Other Writing


My Writing Process Blog Tour

Spectacular writer, ideal party date, and fellow Riverhead author Rene Steinke tagged me last week and since I’d follow her anywhere, I agreed to write a leg of MY WRITING PROCESS BLOG TOUR. I’m not a blogger but I might as well play one on my website… And here goes.

1) What are you working on?

I’m working on a novel about three people whose lives intersect over time in physical, emotional, and biological ways. It takes place in two different centuries, and involves science and religion, history and health, evolution and creation, and deeply flawed relationships. Oh, and sex! There’s a lot of sex.

2) How does you work differ from others of its genre?

I’m not sure I can slot myself into a genre to begin with; my first novel was technically “historical fiction” but the issues confronted by the characters are equally resonant in today’s world, so the setting is a lens rather than a prop, if that makes sense. My most recent short story takes place in a near future in which people are able to upload their consciousness and physical contact is increasingly rare. So I bounce around in time and form, but if I had to differentiate my work I would say it operates on numerous levels. Peek beneath the surface of the characters and plot and you’ll find a series of undercurrents running there. Like sand art, but less messy.

3) Why do you write what you do?

Because I can’t get it out of my head any other way, I suppose. I’ve always been fascinated by what I avoided learning about in my youth: biology, technology, realms that seemed mysterious and out of reach because no one in my life had any relationship to them. My parents were older than most of my peers’ parents, and we had few living relatives or ancestral narratives. Our urban neighborhood rang with languages other than English. And I read stories until my eyes ached. As a result, perhaps, I am obsessed with science as a metaphor for transformation and spiritual evolution; intrigued by the workings of memory and history; a fanatic for beautiful sentences in any language, and a total sucker for a good story.

4) How does your writing process work?

I’m a collagist. I collect boatloads of information and details about my characters and the worlds they inhabit, much more than is reasonable or even advisable, and assemble them into ramshackle, nonsensical scenes and chapters, and then slowly pare back and rearrange until the pieces fit. I’m not organized enough to manage all the threads I begin, and I often go off on tangential dead ends, but eventually it comes together. At least, I hope it does.

Coming next week… all your blog tour fantasies fulfilled! By the wickedly funny Courtney Maum and the deeply wise Maria Mutch.

Courtney Maum is the author of the novel, I Am Having So Much Fun Here Without You, out now from Touchstone Books. The humor columnist behind the “Celebrity Book Review” series on Electric Literature, a frequent contributor to The Rumpus, and an advice columnist for Tin House, she splits her time between the Massachusetts Berkshires and New York City. She’s also the author of the chapbook “Notes from Mexico” from The Cupboard Press. Read more of her work at CourtneyMaum.tumblr.com or find her on Twitter @cmaum.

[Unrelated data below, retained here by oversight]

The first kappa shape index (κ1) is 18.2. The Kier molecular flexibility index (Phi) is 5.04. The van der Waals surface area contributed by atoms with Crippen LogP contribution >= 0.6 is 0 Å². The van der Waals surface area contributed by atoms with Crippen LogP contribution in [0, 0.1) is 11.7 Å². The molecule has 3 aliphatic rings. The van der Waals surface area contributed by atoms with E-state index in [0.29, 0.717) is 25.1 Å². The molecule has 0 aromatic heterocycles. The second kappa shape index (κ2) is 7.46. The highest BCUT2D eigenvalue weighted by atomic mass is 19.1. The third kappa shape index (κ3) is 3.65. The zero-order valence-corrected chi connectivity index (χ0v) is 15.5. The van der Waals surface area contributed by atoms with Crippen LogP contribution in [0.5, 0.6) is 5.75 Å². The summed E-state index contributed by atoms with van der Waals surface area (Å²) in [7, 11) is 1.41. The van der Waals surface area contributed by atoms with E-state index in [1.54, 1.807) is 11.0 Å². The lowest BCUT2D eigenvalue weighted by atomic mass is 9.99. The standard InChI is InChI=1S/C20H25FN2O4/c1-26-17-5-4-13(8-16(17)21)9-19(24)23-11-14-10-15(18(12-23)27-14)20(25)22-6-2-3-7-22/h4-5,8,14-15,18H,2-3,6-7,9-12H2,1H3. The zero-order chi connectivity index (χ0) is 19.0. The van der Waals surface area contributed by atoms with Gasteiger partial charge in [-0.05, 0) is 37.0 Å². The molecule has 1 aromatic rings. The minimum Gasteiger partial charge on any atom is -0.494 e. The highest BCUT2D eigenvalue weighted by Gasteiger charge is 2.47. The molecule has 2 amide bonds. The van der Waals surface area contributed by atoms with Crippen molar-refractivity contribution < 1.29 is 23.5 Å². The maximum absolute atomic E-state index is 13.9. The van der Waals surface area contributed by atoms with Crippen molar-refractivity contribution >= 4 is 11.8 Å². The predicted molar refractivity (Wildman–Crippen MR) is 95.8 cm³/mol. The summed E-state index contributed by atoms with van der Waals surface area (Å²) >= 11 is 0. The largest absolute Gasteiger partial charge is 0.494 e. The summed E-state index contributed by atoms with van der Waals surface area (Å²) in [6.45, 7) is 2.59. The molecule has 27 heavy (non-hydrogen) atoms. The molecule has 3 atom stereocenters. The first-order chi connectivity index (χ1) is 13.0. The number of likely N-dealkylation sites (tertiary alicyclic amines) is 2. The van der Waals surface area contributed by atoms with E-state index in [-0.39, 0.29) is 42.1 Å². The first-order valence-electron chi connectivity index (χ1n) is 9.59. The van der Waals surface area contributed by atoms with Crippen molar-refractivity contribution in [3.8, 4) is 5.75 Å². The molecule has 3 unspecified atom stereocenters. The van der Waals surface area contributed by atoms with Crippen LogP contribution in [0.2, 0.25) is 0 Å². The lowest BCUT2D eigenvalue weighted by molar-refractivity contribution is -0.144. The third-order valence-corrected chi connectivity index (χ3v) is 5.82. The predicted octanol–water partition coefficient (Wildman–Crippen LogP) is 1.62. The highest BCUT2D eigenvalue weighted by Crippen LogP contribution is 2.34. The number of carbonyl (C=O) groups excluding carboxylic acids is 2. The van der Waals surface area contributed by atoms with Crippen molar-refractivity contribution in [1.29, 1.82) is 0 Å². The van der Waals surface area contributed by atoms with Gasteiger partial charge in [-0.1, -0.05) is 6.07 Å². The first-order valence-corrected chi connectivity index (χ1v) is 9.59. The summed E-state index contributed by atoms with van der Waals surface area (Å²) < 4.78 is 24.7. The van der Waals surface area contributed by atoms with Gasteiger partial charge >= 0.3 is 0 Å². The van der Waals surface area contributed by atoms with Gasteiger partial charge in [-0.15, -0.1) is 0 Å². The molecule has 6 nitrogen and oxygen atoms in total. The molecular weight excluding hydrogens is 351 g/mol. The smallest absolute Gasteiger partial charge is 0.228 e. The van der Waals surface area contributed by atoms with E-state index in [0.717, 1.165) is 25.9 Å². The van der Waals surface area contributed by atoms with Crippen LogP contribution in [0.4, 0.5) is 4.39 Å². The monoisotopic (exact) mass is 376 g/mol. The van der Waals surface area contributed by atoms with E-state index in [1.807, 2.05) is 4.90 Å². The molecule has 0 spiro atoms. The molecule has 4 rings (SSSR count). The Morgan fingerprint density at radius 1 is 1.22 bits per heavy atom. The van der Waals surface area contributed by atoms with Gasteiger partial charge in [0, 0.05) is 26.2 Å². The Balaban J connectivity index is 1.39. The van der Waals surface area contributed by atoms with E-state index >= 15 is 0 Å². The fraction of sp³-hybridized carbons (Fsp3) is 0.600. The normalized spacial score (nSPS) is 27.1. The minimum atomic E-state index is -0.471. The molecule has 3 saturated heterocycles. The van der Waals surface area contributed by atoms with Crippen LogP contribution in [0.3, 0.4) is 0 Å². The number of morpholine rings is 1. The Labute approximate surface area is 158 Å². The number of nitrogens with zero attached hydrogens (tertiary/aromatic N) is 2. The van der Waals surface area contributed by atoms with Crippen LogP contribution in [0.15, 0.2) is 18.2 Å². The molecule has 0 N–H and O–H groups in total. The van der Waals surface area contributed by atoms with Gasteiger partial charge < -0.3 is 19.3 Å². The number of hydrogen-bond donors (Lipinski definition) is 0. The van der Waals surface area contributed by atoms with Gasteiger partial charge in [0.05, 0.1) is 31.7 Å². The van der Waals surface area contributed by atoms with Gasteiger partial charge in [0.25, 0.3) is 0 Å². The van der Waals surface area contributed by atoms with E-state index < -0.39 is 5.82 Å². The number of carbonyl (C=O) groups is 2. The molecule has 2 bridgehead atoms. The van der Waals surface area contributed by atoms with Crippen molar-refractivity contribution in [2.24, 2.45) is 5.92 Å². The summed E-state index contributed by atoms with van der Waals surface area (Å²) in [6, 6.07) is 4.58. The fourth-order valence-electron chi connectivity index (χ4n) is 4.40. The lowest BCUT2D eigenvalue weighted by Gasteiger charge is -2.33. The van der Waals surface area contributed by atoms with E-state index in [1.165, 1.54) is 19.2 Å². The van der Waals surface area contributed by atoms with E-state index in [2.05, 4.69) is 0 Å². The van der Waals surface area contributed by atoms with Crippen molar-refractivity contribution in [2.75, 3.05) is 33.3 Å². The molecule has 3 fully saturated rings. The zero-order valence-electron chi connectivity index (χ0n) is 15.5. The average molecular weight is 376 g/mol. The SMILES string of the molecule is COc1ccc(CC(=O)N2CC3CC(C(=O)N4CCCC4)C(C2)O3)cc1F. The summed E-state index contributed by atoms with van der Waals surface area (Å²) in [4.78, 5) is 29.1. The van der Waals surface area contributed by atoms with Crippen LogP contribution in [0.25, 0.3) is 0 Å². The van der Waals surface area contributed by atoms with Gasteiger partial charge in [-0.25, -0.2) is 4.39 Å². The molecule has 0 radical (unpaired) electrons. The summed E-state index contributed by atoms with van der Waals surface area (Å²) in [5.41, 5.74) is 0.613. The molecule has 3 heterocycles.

Maria Mutch is the author of Know the Night (Simon & Schuster), a debut memoir about a boy who doesn’t speak, a 1930s Antarctic adventure, and jazz. Know the Night was chosen by Oprah.com as one of its “Memoirs Too Powerful to Put Down.” Mutch’s essays and fiction have appeared in Poets & Writers, Guernica, Bayou Magazine, Literary Mama, The Ocean State Review, and Necessary Fiction, among others. Born and raised in Canada, she lives in Rhode Island with her husband and two sons. Learn more at http://www.mariamutch.com, and follow her on Twitter @maria_mutch.

Read more

Backseat Striver
, Redbook

There was the hum of the engine, the whoosh of the heater. We rounded the corner. My contraction peaked, and I put my hands down just in time. 

Read more

Something So Nice for Nobody
, Guernica

He reached over, still not looking up at me, and put his other hand over mine, just for a second, like we were a team. He kept it there just enough for us both to take a breath.

Read more

The Pursuit of Joe Kahn
, Ballyhoo Stories

Joe studied the sharp angle made by her neck and chin and wondered which of the dead couple in their fast boat had been her friend, or lover even.

Read more

No Bottle Feeders, No Spankers
, Salon

One begins to wonder how a working mother could ever forgive herself, or even be friends with these other mothers.

Read more

Blackout ’03: Your Turtle Needs a Place to Rest
, Lost And Found: Stories from New York

The full moon lights the dark bridge. The East River is full of moonlight. People on the bridge are looking at the stars.

Read more

The Crying Gene
, Salon

“Who died?” I demanded. My heart pounded in my bony chest. People around me were stumbling, laughing, drunk. It was late at night.

Read more

My Grandfather’s Village
, Salon

The men had formed a semicircle and were arguing and frowning and shrugging, their hands flurrying the air.

Read more
before and after cover image

Maybe a Girl Who Loved the Ocean
, Before and After: Stories from New York

We know better than anyone that a name alone is only a doorway to the vast corridors and haunted rooms of a human life.

Read more

Other Media


A Thin Line

An MTV campaign to empower young people to identify, respond to, and stop sexting, digital harassment, and cyber-bullying.

Learn more

Think HIV: This is Me

A documentary comprised entirely of video vignettes filmed by young people infected with or affected by HIV, 25 years after the first diagnosis.

Watch video

Egg The Arts Show: The Egg Lady

Part of Egg online, the companion site to the award-winning PBS series, the crotchety, provocative Egg Lady fostered public dialogue about art.

Learn more